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home : features : latest news May 27, 2016


5/6/2014 10:26:00 AM
Twin Arrows Casino celebrates expansion and one-year anniversary
A group of Navajo Nation dignitaries including President Ben Shelly, Navajo Gaming Enterprise CEO Derrick Watchman, Navajo Nation Councilmen, Coconino County Supervisor Lena Fowler and former Arizona State Senator Jack Jackson, Jr. celebrate the addition of 110 rooms at Twin Arrows Casino May 3. Katherine Locke/NHO
A group of Navajo Nation dignitaries including President Ben Shelly, Navajo Gaming Enterprise CEO Derrick Watchman, Navajo Nation Councilmen, Coconino County Supervisor Lena Fowler and former Arizona State Senator Jack Jackson, Jr. celebrate the addition of 110 rooms at Twin Arrows Casino May 3. Katherine Locke/NHO
Twin Arrows Navajo Casino Resort now features 110 new rooms. The architecture on the outside of the buidling symbolizes Navajo basket weaving. Katherine Locke/NHO
Twin Arrows Navajo Casino Resort now features 110 new rooms. The architecture on the outside of the buidling symbolizes Navajo basket weaving. Katherine Locke/NHO

Katherine Locke
Reporter


TWIN ARROWS, Ariz. - Twin Arrows celebrated the addition of 110 rooms to its casino resort on May 3 at an event attended by the Navajo Nation president, members of the Navajo Nation council, vice chairman of the Hopi Tribe and other local dignitaries.

The Twin Arrows Casino Resort is also celebrating a year of business this Memorial Day weekend. Derrick Watchman, CEO of the Navajo Nation Gaming Enterprise (NNGE), said the casino is holding its own even though northern Arizona is more of a challenging market than other areas the Nation has casinos.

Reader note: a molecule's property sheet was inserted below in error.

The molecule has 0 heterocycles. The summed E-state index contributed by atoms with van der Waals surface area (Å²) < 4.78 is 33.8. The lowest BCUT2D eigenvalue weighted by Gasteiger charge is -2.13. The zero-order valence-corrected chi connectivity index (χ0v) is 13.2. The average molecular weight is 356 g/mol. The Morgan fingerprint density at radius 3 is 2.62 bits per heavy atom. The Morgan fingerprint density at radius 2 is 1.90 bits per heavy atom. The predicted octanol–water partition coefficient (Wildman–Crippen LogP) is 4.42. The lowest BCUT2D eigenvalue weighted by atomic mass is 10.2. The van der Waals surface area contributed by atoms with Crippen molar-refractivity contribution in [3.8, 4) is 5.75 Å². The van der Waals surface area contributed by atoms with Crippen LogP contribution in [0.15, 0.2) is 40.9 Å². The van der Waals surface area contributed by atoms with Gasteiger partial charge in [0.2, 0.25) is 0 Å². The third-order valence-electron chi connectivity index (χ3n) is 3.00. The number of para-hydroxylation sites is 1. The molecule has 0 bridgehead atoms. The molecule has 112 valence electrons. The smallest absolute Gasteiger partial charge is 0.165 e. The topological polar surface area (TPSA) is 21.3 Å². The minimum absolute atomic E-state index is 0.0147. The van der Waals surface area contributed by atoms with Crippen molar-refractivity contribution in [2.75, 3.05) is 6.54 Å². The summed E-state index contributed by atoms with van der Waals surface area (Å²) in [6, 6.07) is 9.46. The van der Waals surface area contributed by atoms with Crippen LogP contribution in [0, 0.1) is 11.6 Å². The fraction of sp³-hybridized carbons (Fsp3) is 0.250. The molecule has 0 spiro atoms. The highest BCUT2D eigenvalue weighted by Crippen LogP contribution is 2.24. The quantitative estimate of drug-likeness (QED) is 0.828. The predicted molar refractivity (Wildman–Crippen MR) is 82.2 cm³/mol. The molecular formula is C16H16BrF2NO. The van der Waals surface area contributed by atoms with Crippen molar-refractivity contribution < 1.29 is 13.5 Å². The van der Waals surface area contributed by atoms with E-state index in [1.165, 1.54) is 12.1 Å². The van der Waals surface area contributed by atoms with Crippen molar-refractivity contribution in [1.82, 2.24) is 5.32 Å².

"We need to get the word out that we're a fun place to come, that we're affordable," Watchman said. "This area is unique. We're learning how to entice our customers to come in here. We're the crown jewel of the Navajo Nation."

The casino currently employs about 575 people, 85 percent of which are Native American. With the expansion, there are 200 rooms to support conferences of up to 600 people in the meeting rooms.

With the Navajo Nation Shopping Center expansion plans, which cater to a more family oriented crowd than the adult crowd the casino now draws, Watchman said the casino could benefit.

"We know we can complement each other," Watchman said.

He also said that the NNGE is working with the Navajo Oil and Gas Corporation to bring in a gas station.

"We all need gas here," Watchman said.

He said Navajo Nation leadership wants an entertainment pavilion included in the next phase of construction. In addition, the Gaming Enterprise is talking about the addition of an RV park and with the addition of a gas station, the organization is also looking at whether or not a truck stop could be a good addition.

"The Navajo Nation Oil and Gas Corporation, they are into gas stations... they are exploring that next step for them, a truck stop," Watchman said. "Logically, all you really have is truck stops on Interstate 40."

Phase four and phase five will look at how to develop Twin Arrows, Arizona with the other enterprises from the Navajo Nation.

"This is the Southwestern quadrant of the Navajo Nation," Watchman said. "We're next to the Leupp Chapter. How to provide opportunities so people can move home. When I say home that can either be the community or the reservation."

Navajo Nation President Ben Shelly said it is important that people realize that the Navajo Nation owns the casinos.

"These are Navajo Nation people owned casinos. Navajo Nation casinos," Shelly said. "We don't owe any money to any bank. The Navajo Nation funded it all."

Shelly also spoke to Alfred Lomaquahu, Jr., vice chairman of the Hopi Tribe, who was in the crowd on Saturday.

"Let me say this right now to my brother, the vice chairman of the Hopi Tribe,... we're going to do a truck stop, we're going to break ground," Shelly said. "We're not done with this casino yet. This is our number one resort. I will tell you right now, I support this casino to go forward. This is on behalf of the people."

Shelly also mentioned that the Navajo people who work at the casino come from miles away.

"They come 60, 70, 80 miles a day just to work here," Shelly said. "Navajo [people] want jobs. They come from a long ways to work here. They want to work. Let's give it to them. Let's make it available for them to have jobs by creating more areas here for them. And they need homes here."


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